“Chicken and waffles!” he exclaimed.

            “Ooh, scrapple. I missed that. Whatever it is. Ha!”  

            “Ick, liver and onions. Pass.”

            “Well, now, that's my favorite,” said Ed, who'd slid into the booth next to Marie. His ample stomach bumped up against the speckled Formica table top. Marie fiddled with the jukebox, spinning past the ditties by Elvis and Conway Twitty.

            “Chicken fried steak for me,” John declared. Ed got his liver and onions; Travis -- notably taciturn around his parents -- and Marie got the same thing: biscuits and gravy.

             The foursome chewed their meals in silence for a while, blending in with the dinnertime crowd of townsfolk, the odd farmer and the Catholic church ladies just done with Saturday-night mass. Ed waved hello to a business associate and let slip a quick comment about the Catholics before tucking back into his liver.

             “Ring kissers,” he muttered.

             “Ed,” Marie said.

             “So,” said Ed, turning to John and Travis and looking at John. “Been awhile. Heard you're a lawyer now.”

             “Yes, yes I am,” said John, who'd deliberately dressed down for the weekend in jeans and an off-the-rack Gap oxford. He was making more money these days but wanted to blend in on his visit back to his college town. He looked, in fact, like Travis usually did.

            “Litigation, mostly,” John said, putting down his knife and fork and taking a swig of iced tea. He was eager to impress the friend's parents he'd known -- albeit only a little -- since college.

            “Litigation,” Ed repeated, making a face as though he'd bitten into a hidden lemon in his liver and onions. “Country's full of litigators! We need another one?”

             Travis and Marie were just watching the back and forth, sidelined like spectators at a boxing match and quietly eating their dinners.

             “The country needs me!” John replied with a hearty laugh. The line -- delivered with John's always-impeccable timing -- made even Ed chuckle.

              “John's doing really well, dad,” Travis said.

               “For a Democrat!” Ed replied.

               “I know, I know, you don't like the president,” John told Ed across the table. To Ed's horror, Travis had belonged to the same college Democrats group that John did.

               “It's not the whole Slick Willie thing that gets me so much,” Ed said, ignoring the silent stares from Travis and Marie that said: shut up. But Travis, so deferential to his father -- so afraid, still, of the old man -- could say nothing out loud. Even now he believed that to be a good son was to be quiet and get out of the way when his father was talking. Travis stared into his congealing gravy as his face began to turn red. He should never have brought John. He could guess what was coming.

               Ed seemed to be talking to no one in particular as he leaned over the table, lifted his eyes upward and said: “Why anybody would try to get queers in the military is beyond me.”

               The words came out like a dare. For a moment, no one spoke. Not eloquent, articulate John. Not quivering, embarrassed-to-death Travis. Nor Marie, who'd turned back to the juke box when she'd heard the word “queers.”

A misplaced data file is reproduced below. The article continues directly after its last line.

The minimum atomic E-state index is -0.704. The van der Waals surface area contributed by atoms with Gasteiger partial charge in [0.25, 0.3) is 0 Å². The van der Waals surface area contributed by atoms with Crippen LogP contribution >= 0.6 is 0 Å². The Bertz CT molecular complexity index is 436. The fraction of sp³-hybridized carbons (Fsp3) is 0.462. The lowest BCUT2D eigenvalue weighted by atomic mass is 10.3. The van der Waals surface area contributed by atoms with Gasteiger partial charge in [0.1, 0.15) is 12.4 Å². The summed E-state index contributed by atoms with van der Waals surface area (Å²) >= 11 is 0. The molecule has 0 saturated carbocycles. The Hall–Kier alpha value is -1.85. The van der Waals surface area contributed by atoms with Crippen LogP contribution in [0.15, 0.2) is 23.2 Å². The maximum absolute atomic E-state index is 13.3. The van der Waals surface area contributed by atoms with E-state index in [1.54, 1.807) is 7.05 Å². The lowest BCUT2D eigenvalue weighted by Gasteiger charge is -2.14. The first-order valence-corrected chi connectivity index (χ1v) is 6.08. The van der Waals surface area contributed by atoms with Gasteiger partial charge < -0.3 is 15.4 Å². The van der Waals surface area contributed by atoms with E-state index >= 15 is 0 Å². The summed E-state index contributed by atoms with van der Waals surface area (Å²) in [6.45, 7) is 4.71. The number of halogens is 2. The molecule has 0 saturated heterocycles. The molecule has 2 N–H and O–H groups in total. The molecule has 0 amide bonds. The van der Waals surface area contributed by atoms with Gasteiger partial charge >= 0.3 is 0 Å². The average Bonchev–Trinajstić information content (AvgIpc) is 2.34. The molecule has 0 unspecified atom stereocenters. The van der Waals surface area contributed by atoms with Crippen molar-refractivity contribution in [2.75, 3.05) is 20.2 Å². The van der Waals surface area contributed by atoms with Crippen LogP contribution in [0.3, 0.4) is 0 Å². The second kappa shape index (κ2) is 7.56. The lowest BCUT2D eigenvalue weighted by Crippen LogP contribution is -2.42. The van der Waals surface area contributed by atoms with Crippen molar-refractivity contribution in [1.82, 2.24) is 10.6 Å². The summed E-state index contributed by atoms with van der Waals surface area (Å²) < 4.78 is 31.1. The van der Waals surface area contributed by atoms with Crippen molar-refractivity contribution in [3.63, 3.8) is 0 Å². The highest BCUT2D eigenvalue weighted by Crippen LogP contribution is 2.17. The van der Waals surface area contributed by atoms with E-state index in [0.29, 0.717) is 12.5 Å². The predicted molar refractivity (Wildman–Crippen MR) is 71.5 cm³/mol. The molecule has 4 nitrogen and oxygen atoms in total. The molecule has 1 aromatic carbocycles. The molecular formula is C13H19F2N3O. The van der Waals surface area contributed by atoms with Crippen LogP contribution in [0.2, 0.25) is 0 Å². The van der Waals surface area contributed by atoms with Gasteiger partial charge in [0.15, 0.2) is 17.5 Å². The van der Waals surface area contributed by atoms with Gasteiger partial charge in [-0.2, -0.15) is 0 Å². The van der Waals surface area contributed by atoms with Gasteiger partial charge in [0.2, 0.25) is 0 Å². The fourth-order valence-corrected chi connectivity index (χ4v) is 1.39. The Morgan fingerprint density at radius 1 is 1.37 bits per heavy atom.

Finally, John laid his fork and knife on his plate and cleared his throat.

               “Ed,” he began, “I'm sure that homosexuals can serve in our military as well as anyone else can.” 

                Ed began to laugh -- a slow, steady chuckle that subsided into a drawn-out sigh. He looked at John, and then at Travis.

                “Well, Trav, you always did say your…friend wanted to be a politician. Helluva start he's off to.”

                 Ed looked at the table and scanned his dinner companions' faces. “Time to go,” he said. Marie had put her hand on Travis's knee and was squeezing it. Travis couldn't look at John. He was focusing outside, through the window, out onto the street, where the Fords and the Chevys and the 18 wheelers were driving towards I-77 and the east, back toward Washington, where he and John should have stayed that weekend. The vehicles' taillights glowed brightly in the darkness and faded to pinpricks of red.      


Travis lit a match.

                 For weeks, he'd been agonizing about how to make up to John for the disaster that was their Athens trip. The car ride back to DC had been filled with stony silence when John wasn't angrily demanding explanations from Travis -- “Why didn't you stick up for me?” “How could you let your father talk like that?” -- and Travis, unable to answer John, had felt relieved when John got out of Travis's Honda in front of his Dupont Circle condo.

                 Travis could not shake his guilt. Which was why, in a feeble attempt to soothe his friend's hurt feelings, Travis now found himself touching a flame to a big red candle that sat on a pewter plate on a shelf in his dimly lit apartment. Turning from the candle, he peered into the stove to check on the flounder he was preparing. Three hundred fifty degrees, 20 minutes, he reminded himself.

                “Come over for dinner,” Travis had entreated John on the phone. “It's the least I can do.”

                “I suppose it is,” John had replied, still upset with his friend and newly unsure exactly who Travis was. It was a week until Christmas, and John was looking out of his office window at a light snow that had covered DC. He paused a moment before saying yes.

                “But Travis,” John began. “There's one thing I want to -- ”

                “John, stop,” Travis said. “I know, I know. I'll say it again.”